How To: Light an Outdoor Location with Strobes

Scott Markewitz photographs a professional mountain biker on location.

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Exposure data: 1/250 sec at f/5.6, ISO 200.Scott Markewitz

Lighting illuminates, sure. But that’s not all. It can suggest shape and dimension, draw attention to specific subject details or qualities, freeze action, or separate your subject from the background. In this amazing image by Scott Markewitz, it does all of these things.

Markewitz, based in Salt Lake City, UT, and Provence, France, is a ski, action, and adventure specialist. He was hired by helmet maker Giro to photograph professional mountain biker Paul Basagoitia doing a “Superman Seat Grab,” as the trick is called.

By carefully lighting both his subject and the scene, Markewitz managed to...

Freeze fast action.He captured the rapidly moving cyclist sharply by using three special, short flash-duration Elinchrom Ranger Free Lite A (for "Action") strobe heads. Powered by Elinchrom battery packs, the Ranger A heads have a minimum flash duration of just 1/5120 sec. Had Markewitz used heads with more common, slower flash durations, we would see faint but visible motion blur.

Focus attention. Notice how Markewitz lit only the track and ramp, while throwing the fore- and backgrounds into dark shadow. He did this by focusing the Ranger A heads' output through narrow, 50-degree High Performance reflectors. Not as pinpointed as a snoot, but with a significantly tighter beam than normal 65- to 95-degree Elinchrom accessories, the High Performance reflectors let him selectively light only those areas that he deemed important.

Separate subject and background. By firing up his lights to produce output that was brighter than the ambient light, Markewitz was able to set an exposure that would render the clouds as dark, causing his subject to pop from the distant background.

Suggest shape. By backlighting the ramp that catapulted Basagoitia skyward, Markewitz highlighted and underscored its curved shape, which helps convey something of the biker's thrilling trajectory.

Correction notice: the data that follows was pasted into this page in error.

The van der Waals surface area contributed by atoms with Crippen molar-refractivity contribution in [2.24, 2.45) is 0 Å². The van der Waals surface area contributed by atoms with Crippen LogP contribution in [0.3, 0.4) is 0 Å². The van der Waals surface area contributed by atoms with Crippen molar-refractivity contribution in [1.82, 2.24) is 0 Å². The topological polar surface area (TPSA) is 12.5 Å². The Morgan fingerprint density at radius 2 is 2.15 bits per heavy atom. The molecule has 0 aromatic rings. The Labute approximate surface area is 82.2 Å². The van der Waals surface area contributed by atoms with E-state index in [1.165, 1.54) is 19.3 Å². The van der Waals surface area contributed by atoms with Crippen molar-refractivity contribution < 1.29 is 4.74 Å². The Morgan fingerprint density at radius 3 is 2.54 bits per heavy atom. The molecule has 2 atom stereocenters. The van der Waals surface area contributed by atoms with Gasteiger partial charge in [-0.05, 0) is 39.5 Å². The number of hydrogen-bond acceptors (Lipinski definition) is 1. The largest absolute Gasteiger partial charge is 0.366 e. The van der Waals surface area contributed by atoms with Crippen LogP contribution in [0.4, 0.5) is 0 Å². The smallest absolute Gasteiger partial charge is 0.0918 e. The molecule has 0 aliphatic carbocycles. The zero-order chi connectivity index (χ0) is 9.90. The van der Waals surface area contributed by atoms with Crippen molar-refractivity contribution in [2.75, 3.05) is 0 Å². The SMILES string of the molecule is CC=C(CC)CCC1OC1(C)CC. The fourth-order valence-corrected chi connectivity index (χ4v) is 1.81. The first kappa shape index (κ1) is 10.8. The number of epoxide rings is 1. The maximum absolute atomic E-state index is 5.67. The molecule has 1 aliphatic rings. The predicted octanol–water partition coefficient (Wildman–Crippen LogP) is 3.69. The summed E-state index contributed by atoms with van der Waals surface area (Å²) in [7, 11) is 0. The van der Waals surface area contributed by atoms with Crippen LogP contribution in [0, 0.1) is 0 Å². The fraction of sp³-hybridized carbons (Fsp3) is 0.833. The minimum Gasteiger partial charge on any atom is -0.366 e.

Scott Markewitz (www.scottmarkewitz.com__) has more than 400 magazine covers to his credit.

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Scott Markewitz froze this high-flying shot dramatically by using the right lights and an unusual strategy of placing batteries and a light below ground level. He started by mounting a 70–200mm f/2.8G VR Nikkor on his Nikon D3. He then set up three Elinchrom Free Lite A heads which were powered by Elinchrom Ranger RX AS battery packs. (The pack juicing the backlight is below ground and not visible in the diagram.) So that the foreground pack not be in the photo, Markewitz dug a hole for it. Similarly, the backlight was placed below ground level to prevent its output from reaching his lens and producing flare. He balanced the light sources by metering with a Sekonic L-558R flash meter.
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Nikon D3 (discontinued)
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Nikon 70– 200mm f/2.8G ED VR II ($2,150, street)
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Sekonic L-558R flash meter ($570, street)
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Elinchrom Free Lite A strobe head ($710, street)
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